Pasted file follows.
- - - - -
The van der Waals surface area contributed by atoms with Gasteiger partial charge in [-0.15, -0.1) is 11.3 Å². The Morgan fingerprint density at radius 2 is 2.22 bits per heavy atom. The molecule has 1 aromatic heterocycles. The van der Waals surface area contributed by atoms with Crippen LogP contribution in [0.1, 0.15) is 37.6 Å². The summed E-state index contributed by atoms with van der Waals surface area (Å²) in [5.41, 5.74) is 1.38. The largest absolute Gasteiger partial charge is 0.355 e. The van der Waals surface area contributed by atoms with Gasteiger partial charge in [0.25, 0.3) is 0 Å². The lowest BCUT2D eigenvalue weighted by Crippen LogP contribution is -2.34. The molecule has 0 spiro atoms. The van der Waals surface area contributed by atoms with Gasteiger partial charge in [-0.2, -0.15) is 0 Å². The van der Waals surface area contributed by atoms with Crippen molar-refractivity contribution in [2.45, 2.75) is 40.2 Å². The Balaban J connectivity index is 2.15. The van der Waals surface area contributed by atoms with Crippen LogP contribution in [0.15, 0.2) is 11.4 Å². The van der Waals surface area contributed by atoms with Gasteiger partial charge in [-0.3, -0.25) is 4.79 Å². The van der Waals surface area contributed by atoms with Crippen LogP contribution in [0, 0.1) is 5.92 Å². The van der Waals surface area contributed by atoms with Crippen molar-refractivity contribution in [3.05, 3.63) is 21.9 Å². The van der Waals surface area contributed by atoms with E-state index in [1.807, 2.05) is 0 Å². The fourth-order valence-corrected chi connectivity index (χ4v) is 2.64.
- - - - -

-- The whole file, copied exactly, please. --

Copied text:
The van der Waals surface area contributed by atoms with Gasteiger partial charge in [-0.15, -0.1) is 11.3 Å². The Morgan fingerprint density at radius 2 is 2.22 bits per heavy atom. The molecule has 1 aromatic heterocycles. The van der Waals surface area contributed by atoms with Crippen LogP contribution in [0.1, 0.15) is 37.6 Å². The summed E-state index contributed by atoms with van der Waals surface area (Å²) in [5.41, 5.74) is 1.38. The largest absolute Gasteiger partial charge is 0.355 e. The van der Waals surface area contributed by atoms with Gasteiger partial charge in [0.25, 0.3) is 0 Å². The lowest BCUT2D eigenvalue weighted by Crippen LogP contribution is -2.34. The molecule has 0 spiro atoms. The van der Waals surface area contributed by atoms with Gasteiger partial charge in [-0.2, -0.15) is 0 Å². The van der Waals surface area contributed by atoms with Crippen molar-refractivity contribution in [2.45, 2.75) is 40.2 Å². The Balaban J connectivity index is 2.15. The van der Waals surface area contributed by atoms with Crippen LogP contribution in [0.15, 0.2) is 11.4 Å². The van der Waals surface area contributed by atoms with Gasteiger partial charge in [-0.3, -0.25) is 4.79 Å². The van der Waals surface area contributed by atoms with Crippen LogP contribution in [0, 0.1) is 5.92 Å². The van der Waals surface area contributed by atoms with Crippen molar-refractivity contribution in [3.05, 3.63) is 21.9 Å². The van der Waals surface area contributed by atoms with E-state index in [1.807, 2.05) is 0 Å². The fourth-order valence-corrected chi connectivity index (χ4v) is 2.64.